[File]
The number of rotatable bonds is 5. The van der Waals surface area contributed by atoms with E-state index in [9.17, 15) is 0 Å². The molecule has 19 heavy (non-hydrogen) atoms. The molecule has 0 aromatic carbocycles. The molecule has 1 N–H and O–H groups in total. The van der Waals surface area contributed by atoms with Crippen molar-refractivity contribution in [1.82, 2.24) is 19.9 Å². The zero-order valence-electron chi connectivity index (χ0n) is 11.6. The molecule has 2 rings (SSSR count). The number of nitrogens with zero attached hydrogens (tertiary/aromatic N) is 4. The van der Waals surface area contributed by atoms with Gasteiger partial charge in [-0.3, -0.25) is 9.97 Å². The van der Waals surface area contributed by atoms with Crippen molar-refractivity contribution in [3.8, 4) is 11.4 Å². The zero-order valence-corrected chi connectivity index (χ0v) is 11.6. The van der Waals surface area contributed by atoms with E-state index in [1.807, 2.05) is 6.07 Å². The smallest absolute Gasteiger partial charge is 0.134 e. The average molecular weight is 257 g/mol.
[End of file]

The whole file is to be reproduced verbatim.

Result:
The number of rotatable bonds is 5. The van der Waals surface area contributed by atoms with E-state index in [9.17, 15) is 0 Å². The molecule has 19 heavy (non-hydrogen) atoms. The molecule has 0 aromatic carbocycles. The molecule has 1 N–H and O–H groups in total. The van der Waals surface area contributed by atoms with Crippen molar-refractivity contribution in [1.82, 2.24) is 19.9 Å². The zero-order valence-electron chi connectivity index (χ0n) is 11.6. The molecule has 2 rings (SSSR count). The number of nitrogens with zero attached hydrogens (tertiary/aromatic N) is 4. The van der Waals surface area contributed by atoms with Gasteiger partial charge in [-0.3, -0.25) is 9.97 Å². The van der Waals surface area contributed by atoms with Crippen molar-refractivity contribution in [3.8, 4) is 11.4 Å². The zero-order valence-corrected chi connectivity index (χ0v) is 11.6. The van der Waals surface area contributed by atoms with E-state index in [1.807, 2.05) is 6.07 Å². The smallest absolute Gasteiger partial charge is 0.134 e. The average molecular weight is 257 g/mol.